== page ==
Caring for my two sons as a disabled mum – #100days100stories

Emma has two children and works for a publishing company. She also has cerebral palsy, and she shared her experiences of pregnancy, childbirth and bringing up her children with us in September 2014. We’re republishing it here as part of our 100 days, 100 stories campaign.

I work full-time for a publishing company in London and am mum to two perfect little boys – Oscar, aged five, and Henry, one.

Emma and her sons smiling

I was diagnosed with cerebral palsy at the age of six months. It affects only my left side but I can walk quite easily unaided (better if I wear my splint).

It affects my gait, balance and the fine motor skills in my hand. I tell people it means I can only carry one cuppa at a time!

Having children

It didn’t even occur to me that I would have any difficulty having children. I had been brought up to believe – quite rightly – that I could achieve anything, so it was just the logical next step after I married my wonderful husband, Matthew.

My first pregnancy was fine until six months, when I developed symphysis pubis dysfunction (SPD). Suddenly walking was incredibly painful. Whether my condition played a part in developing SPD I’ll never know, but it didn’t make it any easier to cope with.

Emma's husband and son in the parkMy CP means I have a curved spine and because of this an epidural was ruled out. On top of this, Oscar was in the breech position so I had to have a caesarean section, but I recovered quickly and with no side effects.

During my second pregnancy, my CP affected me quite badly. I noticed that my balance was affected from quite early on, and I tripped a lot. I had four falls in my last eight weeks, and it was terrifying. But again, I had another healthy boy by c-section.

Looking after my boys

Caring for two active little boys is hard work for any mum. I don’t think about my CP every day – I just get on with things – but it does make life a little tougher.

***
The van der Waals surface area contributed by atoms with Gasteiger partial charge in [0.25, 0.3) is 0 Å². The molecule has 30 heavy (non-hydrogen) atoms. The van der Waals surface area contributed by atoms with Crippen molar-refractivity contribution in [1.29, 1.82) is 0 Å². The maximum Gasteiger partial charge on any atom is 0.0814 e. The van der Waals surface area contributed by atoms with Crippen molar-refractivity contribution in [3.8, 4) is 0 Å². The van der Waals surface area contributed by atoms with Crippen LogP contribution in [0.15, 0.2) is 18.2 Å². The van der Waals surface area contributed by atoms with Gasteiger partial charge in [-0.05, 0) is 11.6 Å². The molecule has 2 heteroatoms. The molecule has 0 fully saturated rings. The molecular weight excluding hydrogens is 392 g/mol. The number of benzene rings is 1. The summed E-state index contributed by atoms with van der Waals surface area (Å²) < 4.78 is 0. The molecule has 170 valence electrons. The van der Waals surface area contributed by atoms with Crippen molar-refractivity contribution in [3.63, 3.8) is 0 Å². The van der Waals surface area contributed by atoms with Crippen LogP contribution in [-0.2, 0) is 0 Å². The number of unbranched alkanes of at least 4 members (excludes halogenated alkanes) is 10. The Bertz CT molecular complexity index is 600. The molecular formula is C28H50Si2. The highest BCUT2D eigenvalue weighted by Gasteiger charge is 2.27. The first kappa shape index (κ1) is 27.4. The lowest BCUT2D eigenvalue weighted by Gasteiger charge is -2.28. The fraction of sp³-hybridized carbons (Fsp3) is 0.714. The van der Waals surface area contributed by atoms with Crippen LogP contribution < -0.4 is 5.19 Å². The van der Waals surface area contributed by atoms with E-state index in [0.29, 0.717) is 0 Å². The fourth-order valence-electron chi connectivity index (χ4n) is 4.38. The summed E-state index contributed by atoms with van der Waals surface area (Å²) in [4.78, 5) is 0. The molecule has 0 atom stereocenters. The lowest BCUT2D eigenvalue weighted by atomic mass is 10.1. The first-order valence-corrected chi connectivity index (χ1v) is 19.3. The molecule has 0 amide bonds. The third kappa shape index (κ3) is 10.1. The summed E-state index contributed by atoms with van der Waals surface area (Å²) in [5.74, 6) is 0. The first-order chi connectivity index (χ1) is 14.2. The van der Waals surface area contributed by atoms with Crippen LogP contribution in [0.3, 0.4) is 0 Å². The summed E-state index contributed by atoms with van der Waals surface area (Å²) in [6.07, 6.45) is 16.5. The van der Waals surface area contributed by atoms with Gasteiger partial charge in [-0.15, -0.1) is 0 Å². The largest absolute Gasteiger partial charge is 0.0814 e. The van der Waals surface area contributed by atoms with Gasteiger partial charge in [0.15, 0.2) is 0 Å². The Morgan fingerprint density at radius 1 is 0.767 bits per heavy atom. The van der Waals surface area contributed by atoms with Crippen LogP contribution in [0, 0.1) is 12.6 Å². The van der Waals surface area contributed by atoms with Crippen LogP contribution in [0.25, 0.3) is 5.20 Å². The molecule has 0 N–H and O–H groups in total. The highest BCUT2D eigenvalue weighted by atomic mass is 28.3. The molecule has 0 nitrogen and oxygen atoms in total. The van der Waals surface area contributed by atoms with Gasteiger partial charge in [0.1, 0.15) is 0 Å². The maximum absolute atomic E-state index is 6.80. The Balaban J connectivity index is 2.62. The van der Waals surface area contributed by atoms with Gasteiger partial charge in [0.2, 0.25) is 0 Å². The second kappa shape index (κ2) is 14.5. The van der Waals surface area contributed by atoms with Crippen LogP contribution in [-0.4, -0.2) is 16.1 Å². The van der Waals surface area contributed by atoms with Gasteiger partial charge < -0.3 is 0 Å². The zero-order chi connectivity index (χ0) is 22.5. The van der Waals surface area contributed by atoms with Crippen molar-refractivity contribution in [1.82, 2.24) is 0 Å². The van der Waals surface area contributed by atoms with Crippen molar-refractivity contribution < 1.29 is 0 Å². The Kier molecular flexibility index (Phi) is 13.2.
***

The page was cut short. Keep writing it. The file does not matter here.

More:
Breast and bottle feeding was always my biggest challenge. When we were at home I could always find some way to get comfortable, but out and about I would need help.Emma with her sons

With Henry I breastfed exclusively until four months, but he then got too heavy and I found I began to favour one side over the other due to my physical limitations.

As they got bigger, I found it hard to carry them for long periods of time. I found this very hard emotionally, but I gradually realised that we could be close in other ways. I also think it helped them to be a little more independent.

“Mum’s cranky leg”

As my eldest, Oscar, got older, he started to notice and understand Mummy’s condition. He refers to it as my ‘cranky’ hand or leg!

He knows there are some things I find hard or will take longer to do, but he just accepts it as the norm, which is wonderful. There are few disabled children in his school and the teachers often comment on how considerate he is.

The age gap between my children, although not intentional, is a godsend – my elder son is such a help. I make sure I don’t ask too much of him, but he is more than happy to fetch and carry for me, and gets a real satisfaction from helping.

I’ve had cerebral palsy since birth so of course I have no other frame of reference, but I’m pretty sure any parent feels a little out of their depth sometimes. All I can say is that I feel very blessed to be mum to two healthy and happy children.

Find out more about 100 days, 100 stories, and read the rest of the stories so far.